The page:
So, I have this really great novel just sitting here on my hard drive. Several of them, in fact. They get rave reviews (storywise) from all readers. In fact, most of the commentary in general is positive, but they need editing. That’s where the problem arises. Professional editing is expensive, and although, as freelance writers go, “I do alright”, I have eight kids and precious little opportunity to peel off $600-$800 for a thorough edit, which is not an unfair price, so, what’s a writer to do?
I decided to ask some pros.
I suggest that all of you immediately join “writer’s group” on Facebook, it’s the one with over 30k members and it’s a nest of snakes on a good day. There are whackos and wannabes and rude people who think they are a gift from the gods to writing, but that’s not why I think you should do it. Among the writing sites I have frequented through the years, it is the one place where you are likely to meet writers that are actually earning a healthy living with their craft.
Why does this matter? Because they know what they’re talking about and most of them will share their wisdom without the need for you to sign up for a course that costs a grand. So, I asked around. I have found three or four guys that I can see are legit. They write novels for a living and earn enough to be respectable about it. I asked them what they recommended and while they said straight up to hire a real editor if you can, they also offered the method they used for their very first novel.
None of them used professional editing the first time!
Turns out that without fail, they used a combination of editing software and critique sites that allow you to trade a bit of your time in critiquing others for some good advice on your writing. I have tried a few, with almost no results, but I finally found one that seems to have a framework that actually works.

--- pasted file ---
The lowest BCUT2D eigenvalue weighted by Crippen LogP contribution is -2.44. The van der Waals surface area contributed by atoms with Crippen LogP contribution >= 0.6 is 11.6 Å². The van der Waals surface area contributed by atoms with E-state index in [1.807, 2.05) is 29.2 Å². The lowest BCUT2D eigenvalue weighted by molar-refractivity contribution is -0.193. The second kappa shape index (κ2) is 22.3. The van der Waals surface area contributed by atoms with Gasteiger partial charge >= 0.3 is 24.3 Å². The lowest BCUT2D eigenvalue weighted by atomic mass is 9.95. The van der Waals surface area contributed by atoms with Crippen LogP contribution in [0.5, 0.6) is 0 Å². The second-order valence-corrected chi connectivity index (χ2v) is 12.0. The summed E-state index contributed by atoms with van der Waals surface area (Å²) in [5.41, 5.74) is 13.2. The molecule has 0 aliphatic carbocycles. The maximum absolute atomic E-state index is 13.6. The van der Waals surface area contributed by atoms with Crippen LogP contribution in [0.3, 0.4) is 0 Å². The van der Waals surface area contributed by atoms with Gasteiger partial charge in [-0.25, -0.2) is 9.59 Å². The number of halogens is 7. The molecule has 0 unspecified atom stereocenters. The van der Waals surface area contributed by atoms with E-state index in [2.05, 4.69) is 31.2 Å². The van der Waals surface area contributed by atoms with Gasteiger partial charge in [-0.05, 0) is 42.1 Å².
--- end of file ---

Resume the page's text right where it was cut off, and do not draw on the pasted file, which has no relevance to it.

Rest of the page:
Scribophile.com is a crit site that seems to actually maintain an active community, so I decided to jump into it and I recommend you give it a shot too.
· The site is well organized and features useful to writers. There are tutorials, and forums, as well as contests in addition to the critiques.
· The point system is equitable. For 5 points, you can get three point driven critiques, so it’s almost an even trade, since it takes 3-4 critiques to earn that spot.
· With the free membership you can actually get started and get some free critiques out of it, whereas the free memberships on several other sites have netted me nothing even after actively engaging and waiting for months.
· The paid membership is reasonably priced at only $9 a month and you can get a lot of critiques for that money, since you are unlimited on the number of points you can earn and the number of pieces you can have up for critique at a time.
The critiques I have gotten have been thoughtful and helpful so far.
I’m just getting started, so, I have gotten three critiques on my first chapter at this point, but there are several things that all three critiques have pointed out. I can also follow up on the critiquer’s writing on the site to see what their skill level is, allowing me to determine how much credence to place on their opinions.
Here’s my plan from this point forward
I intend to launch every chapter of my book this way, to get the bulk of the editing out of the way. Then, I’ll probably hire a proof reader, once everything in the story and flow is working. While it won’t completely eliminate the cost, it will reduce it tremendously, and give me several opinions to confirm that my writing is good. The general consensus of the pros I consulted, is that this is a good way to get your first book out and making money. Then, they were able to reinvest some of their royalties to hire professional editing for their second book and so forth.